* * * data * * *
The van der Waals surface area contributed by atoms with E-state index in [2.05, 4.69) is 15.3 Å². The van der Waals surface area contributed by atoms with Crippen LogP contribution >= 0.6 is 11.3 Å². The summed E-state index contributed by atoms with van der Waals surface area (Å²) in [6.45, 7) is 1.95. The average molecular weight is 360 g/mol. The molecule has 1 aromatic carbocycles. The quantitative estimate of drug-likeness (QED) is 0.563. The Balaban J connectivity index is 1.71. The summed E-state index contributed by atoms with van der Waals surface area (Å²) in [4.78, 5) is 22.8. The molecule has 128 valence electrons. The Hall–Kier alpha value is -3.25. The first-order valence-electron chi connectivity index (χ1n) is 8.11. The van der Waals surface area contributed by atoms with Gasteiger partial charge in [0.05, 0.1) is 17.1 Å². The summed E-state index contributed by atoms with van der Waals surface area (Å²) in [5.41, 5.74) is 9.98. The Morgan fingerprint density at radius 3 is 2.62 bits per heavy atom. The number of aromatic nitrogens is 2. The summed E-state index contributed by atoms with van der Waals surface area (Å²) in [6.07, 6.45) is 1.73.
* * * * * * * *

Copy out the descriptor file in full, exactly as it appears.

The van der Waals surface area contributed by atoms with E-state index in [2.05, 4.69) is 15.3 Å². The van der Waals surface area contributed by atoms with Crippen LogP contribution >= 0.6 is 11.3 Å². The summed E-state index contributed by atoms with van der Waals surface area (Å²) in [6.45, 7) is 1.95. The average molecular weight is 360 g/mol. The molecule has 1 aromatic carbocycles. The quantitative estimate of drug-likeness (QED) is 0.563. The Balaban J connectivity index is 1.71. The summed E-state index contributed by atoms with van der Waals surface area (Å²) in [4.78, 5) is 22.8. The molecule has 128 valence electrons. The Hall–Kier alpha value is -3.25. The first-order valence-electron chi connectivity index (χ1n) is 8.11. The van der Waals surface area contributed by atoms with Gasteiger partial charge in [0.05, 0.1) is 17.1 Å². The summed E-state index contributed by atoms with van der Waals surface area (Å²) in [5.41, 5.74) is 9.98. The Morgan fingerprint density at radius 3 is 2.62 bits per heavy atom. The number of aromatic nitrogens is 2. The summed E-state index contributed by atoms with van der Waals surface area (Å²) in [6.07, 6.45) is 1.73.